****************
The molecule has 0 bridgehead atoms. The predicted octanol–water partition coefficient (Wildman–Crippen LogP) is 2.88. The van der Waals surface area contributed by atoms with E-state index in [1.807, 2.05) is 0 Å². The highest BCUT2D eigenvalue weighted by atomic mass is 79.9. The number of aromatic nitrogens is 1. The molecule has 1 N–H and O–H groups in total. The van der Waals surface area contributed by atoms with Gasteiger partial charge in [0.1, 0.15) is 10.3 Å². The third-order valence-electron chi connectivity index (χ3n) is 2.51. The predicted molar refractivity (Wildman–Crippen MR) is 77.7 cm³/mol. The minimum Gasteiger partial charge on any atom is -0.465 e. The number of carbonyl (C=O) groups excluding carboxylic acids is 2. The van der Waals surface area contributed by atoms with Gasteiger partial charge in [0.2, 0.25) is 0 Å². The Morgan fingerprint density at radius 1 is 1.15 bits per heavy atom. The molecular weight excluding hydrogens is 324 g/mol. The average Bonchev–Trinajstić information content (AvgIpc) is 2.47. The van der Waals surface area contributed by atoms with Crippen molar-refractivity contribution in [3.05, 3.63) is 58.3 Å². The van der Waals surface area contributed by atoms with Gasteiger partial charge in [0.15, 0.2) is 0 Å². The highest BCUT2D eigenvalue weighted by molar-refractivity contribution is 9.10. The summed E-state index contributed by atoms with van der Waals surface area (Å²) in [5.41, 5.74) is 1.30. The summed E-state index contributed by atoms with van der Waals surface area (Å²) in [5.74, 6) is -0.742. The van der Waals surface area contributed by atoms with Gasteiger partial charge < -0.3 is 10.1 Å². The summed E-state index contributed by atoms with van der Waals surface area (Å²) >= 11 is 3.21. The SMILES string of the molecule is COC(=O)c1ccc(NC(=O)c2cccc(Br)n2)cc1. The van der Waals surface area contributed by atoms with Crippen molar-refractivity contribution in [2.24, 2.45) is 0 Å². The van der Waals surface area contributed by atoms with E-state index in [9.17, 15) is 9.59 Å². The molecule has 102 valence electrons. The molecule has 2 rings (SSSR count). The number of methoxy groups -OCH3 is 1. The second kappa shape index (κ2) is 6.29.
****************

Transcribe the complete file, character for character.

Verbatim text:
The molecule has 0 bridgehead atoms. The predicted octanol–water partition coefficient (Wildman–Crippen LogP) is 2.88. The van der Waals surface area contributed by atoms with E-state index in [1.807, 2.05) is 0 Å². The highest BCUT2D eigenvalue weighted by atomic mass is 79.9. The number of aromatic nitrogens is 1. The molecule has 1 N–H and O–H groups in total. The van der Waals surface area contributed by atoms with Gasteiger partial charge in [0.1, 0.15) is 10.3 Å². The third-order valence-electron chi connectivity index (χ3n) is 2.51. The predicted molar refractivity (Wildman–Crippen MR) is 77.7 cm³/mol. The minimum Gasteiger partial charge on any atom is -0.465 e. The number of carbonyl (C=O) groups excluding carboxylic acids is 2. The van der Waals surface area contributed by atoms with Gasteiger partial charge in [0.2, 0.25) is 0 Å². The Morgan fingerprint density at radius 1 is 1.15 bits per heavy atom. The molecular weight excluding hydrogens is 324 g/mol. The average Bonchev–Trinajstić information content (AvgIpc) is 2.47. The van der Waals surface area contributed by atoms with Crippen molar-refractivity contribution in [3.05, 3.63) is 58.3 Å². The van der Waals surface area contributed by atoms with Gasteiger partial charge in [0.15, 0.2) is 0 Å². The highest BCUT2D eigenvalue weighted by molar-refractivity contribution is 9.10. The summed E-state index contributed by atoms with van der Waals surface area (Å²) in [5.41, 5.74) is 1.30. The summed E-state index contributed by atoms with van der Waals surface area (Å²) in [5.74, 6) is -0.742. The van der Waals surface area contributed by atoms with Gasteiger partial charge < -0.3 is 10.1 Å². The summed E-state index contributed by atoms with van der Waals surface area (Å²) >= 11 is 3.21. The SMILES string of the molecule is COC(=O)c1ccc(NC(=O)c2cccc(Br)n2)cc1. The van der Waals surface area contributed by atoms with Crippen molar-refractivity contribution in [2.24, 2.45) is 0 Å². The van der Waals surface area contributed by atoms with E-state index in [9.17, 15) is 9.59 Å². The molecule has 102 valence electrons. The molecule has 2 rings (SSSR count). The number of methoxy groups -OCH3 is 1. The second kappa shape index (κ2) is 6.29.